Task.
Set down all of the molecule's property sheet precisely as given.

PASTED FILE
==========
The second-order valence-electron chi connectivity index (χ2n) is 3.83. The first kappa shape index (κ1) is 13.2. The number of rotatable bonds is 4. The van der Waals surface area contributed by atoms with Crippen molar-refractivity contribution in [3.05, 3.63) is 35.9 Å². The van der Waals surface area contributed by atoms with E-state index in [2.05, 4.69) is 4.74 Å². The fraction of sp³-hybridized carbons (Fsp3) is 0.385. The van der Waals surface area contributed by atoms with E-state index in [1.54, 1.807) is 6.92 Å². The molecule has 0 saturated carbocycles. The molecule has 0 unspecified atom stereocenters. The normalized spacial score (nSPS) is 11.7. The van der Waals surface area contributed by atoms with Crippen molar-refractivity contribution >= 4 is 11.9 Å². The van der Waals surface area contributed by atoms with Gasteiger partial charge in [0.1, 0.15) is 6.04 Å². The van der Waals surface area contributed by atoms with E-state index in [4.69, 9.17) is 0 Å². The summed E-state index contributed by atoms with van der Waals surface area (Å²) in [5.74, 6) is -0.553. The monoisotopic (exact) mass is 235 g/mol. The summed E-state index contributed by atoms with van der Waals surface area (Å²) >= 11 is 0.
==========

The second-order valence-electron chi connectivity index (χ2n) is 3.83. The first kappa shape index (κ1) is 13.2. The number of rotatable bonds is 4. The van der Waals surface area contributed by atoms with Crippen molar-refractivity contribution in [3.05, 3.63) is 35.9 Å². The van der Waals surface area contributed by atoms with E-state index in [2.05, 4.69) is 4.74 Å². The fraction of sp³-hybridized carbons (Fsp3) is 0.385. The van der Waals surface area contributed by atoms with E-state index in [1.54, 1.807) is 6.92 Å². The molecule has 0 saturated carbocycles. The molecule has 0 unspecified atom stereocenters. The normalized spacial score (nSPS) is 11.7. The van der Waals surface area contributed by atoms with Crippen molar-refractivity contribution >= 4 is 11.9 Å². The van der Waals surface area contributed by atoms with Gasteiger partial charge in [0.1, 0.15) is 6.04 Å². The van der Waals surface area contributed by atoms with E-state index in [4.69, 9.17) is 0 Å². The summed E-state index contributed by atoms with van der Waals surface area (Å²) in [5.74, 6) is -0.553. The monoisotopic (exact) mass is 235 g/mol. The summed E-state index contributed by atoms with van der Waals surface area (Å²) >= 11 is 0.